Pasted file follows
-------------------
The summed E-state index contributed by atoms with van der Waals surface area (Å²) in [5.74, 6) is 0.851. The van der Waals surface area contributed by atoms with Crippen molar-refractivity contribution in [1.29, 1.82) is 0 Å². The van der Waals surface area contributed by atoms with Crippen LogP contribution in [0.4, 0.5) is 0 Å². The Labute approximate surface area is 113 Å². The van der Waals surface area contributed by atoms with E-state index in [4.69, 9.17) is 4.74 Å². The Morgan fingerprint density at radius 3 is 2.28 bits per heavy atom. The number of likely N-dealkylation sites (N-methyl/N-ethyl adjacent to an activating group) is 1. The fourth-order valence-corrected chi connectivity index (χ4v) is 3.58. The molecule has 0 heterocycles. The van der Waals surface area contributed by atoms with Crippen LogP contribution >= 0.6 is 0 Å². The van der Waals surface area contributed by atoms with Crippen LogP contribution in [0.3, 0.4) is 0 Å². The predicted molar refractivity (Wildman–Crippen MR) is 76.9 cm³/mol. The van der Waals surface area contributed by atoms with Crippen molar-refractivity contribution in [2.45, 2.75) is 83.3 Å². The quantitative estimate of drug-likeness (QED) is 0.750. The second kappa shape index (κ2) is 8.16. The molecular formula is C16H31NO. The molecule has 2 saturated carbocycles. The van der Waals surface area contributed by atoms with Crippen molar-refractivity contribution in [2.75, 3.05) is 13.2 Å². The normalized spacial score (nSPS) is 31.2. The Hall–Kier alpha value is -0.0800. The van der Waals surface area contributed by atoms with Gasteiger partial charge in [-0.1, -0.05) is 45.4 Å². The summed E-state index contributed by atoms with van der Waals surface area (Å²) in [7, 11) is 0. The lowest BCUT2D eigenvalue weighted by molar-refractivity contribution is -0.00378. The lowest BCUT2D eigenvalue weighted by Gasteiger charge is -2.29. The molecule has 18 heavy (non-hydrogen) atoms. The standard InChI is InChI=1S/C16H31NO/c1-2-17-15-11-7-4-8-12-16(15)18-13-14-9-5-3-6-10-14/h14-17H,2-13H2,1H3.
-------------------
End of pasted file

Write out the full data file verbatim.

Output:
The summed E-state index contributed by atoms with van der Waals surface area (Å²) in [5.74, 6) is 0.851. The van der Waals surface area contributed by atoms with Crippen molar-refractivity contribution in [1.29, 1.82) is 0 Å². The van der Waals surface area contributed by atoms with Crippen LogP contribution in [0.4, 0.5) is 0 Å². The Labute approximate surface area is 113 Å². The van der Waals surface area contributed by atoms with E-state index in [4.69, 9.17) is 4.74 Å². The Morgan fingerprint density at radius 3 is 2.28 bits per heavy atom. The number of likely N-dealkylation sites (N-methyl/N-ethyl adjacent to an activating group) is 1. The fourth-order valence-corrected chi connectivity index (χ4v) is 3.58. The molecule has 0 heterocycles. The van der Waals surface area contributed by atoms with Crippen LogP contribution >= 0.6 is 0 Å². The van der Waals surface area contributed by atoms with Crippen LogP contribution in [0.3, 0.4) is 0 Å². The predicted molar refractivity (Wildman–Crippen MR) is 76.9 cm³/mol. The van der Waals surface area contributed by atoms with Crippen molar-refractivity contribution in [2.45, 2.75) is 83.3 Å². The quantitative estimate of drug-likeness (QED) is 0.750. The second kappa shape index (κ2) is 8.16. The molecular formula is C16H31NO. The molecule has 2 saturated carbocycles. The van der Waals surface area contributed by atoms with Crippen molar-refractivity contribution in [2.75, 3.05) is 13.2 Å². The normalized spacial score (nSPS) is 31.2. The Hall–Kier alpha value is -0.0800. The van der Waals surface area contributed by atoms with Gasteiger partial charge in [-0.1, -0.05) is 45.4 Å². The summed E-state index contributed by atoms with van der Waals surface area (Å²) in [7, 11) is 0. The lowest BCUT2D eigenvalue weighted by molar-refractivity contribution is -0.00378. The lowest BCUT2D eigenvalue weighted by Gasteiger charge is -2.29. The molecule has 18 heavy (non-hydrogen) atoms. The standard InChI is InChI=1S/C16H31NO/c1-2-17-15-11-7-4-8-12-16(15)18-13-14-9-5-3-6-10-14/h14-17H,2-13H2,1H3.